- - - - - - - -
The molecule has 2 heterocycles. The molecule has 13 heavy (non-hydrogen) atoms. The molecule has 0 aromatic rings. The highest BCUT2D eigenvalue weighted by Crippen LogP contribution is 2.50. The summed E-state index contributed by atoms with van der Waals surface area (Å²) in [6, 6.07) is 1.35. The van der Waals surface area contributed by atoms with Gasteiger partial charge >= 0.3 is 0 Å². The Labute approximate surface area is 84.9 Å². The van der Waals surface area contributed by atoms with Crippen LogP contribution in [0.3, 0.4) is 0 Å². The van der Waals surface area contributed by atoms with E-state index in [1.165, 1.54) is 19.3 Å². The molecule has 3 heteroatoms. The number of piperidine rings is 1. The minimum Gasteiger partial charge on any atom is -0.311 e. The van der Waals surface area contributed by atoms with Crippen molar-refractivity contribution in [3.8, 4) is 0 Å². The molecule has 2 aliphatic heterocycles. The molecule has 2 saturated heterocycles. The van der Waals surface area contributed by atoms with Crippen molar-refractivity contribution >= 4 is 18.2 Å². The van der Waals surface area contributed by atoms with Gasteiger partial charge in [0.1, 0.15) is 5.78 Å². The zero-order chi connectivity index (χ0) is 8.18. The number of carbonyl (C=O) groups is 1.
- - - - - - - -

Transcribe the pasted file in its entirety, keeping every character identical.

The molecule has 2 heterocycles. The molecule has 13 heavy (non-hydrogen) atoms. The molecule has 0 aromatic rings. The highest BCUT2D eigenvalue weighted by Crippen LogP contribution is 2.50. The summed E-state index contributed by atoms with van der Waals surface area (Å²) in [6, 6.07) is 1.35. The van der Waals surface area contributed by atoms with Gasteiger partial charge >= 0.3 is 0 Å². The Labute approximate surface area is 84.9 Å². The van der Waals surface area contributed by atoms with Crippen LogP contribution in [0.3, 0.4) is 0 Å². The van der Waals surface area contributed by atoms with E-state index in [1.165, 1.54) is 19.3 Å². The molecule has 3 heteroatoms. The number of piperidine rings is 1. The minimum Gasteiger partial charge on any atom is -0.311 e. The van der Waals surface area contributed by atoms with Crippen molar-refractivity contribution in [3.8, 4) is 0 Å². The molecule has 2 aliphatic heterocycles. The molecule has 2 saturated heterocycles. The van der Waals surface area contributed by atoms with Crippen molar-refractivity contribution >= 4 is 18.2 Å². The van der Waals surface area contributed by atoms with Gasteiger partial charge in [0.1, 0.15) is 5.78 Å². The zero-order chi connectivity index (χ0) is 8.18. The number of carbonyl (C=O) groups is 1.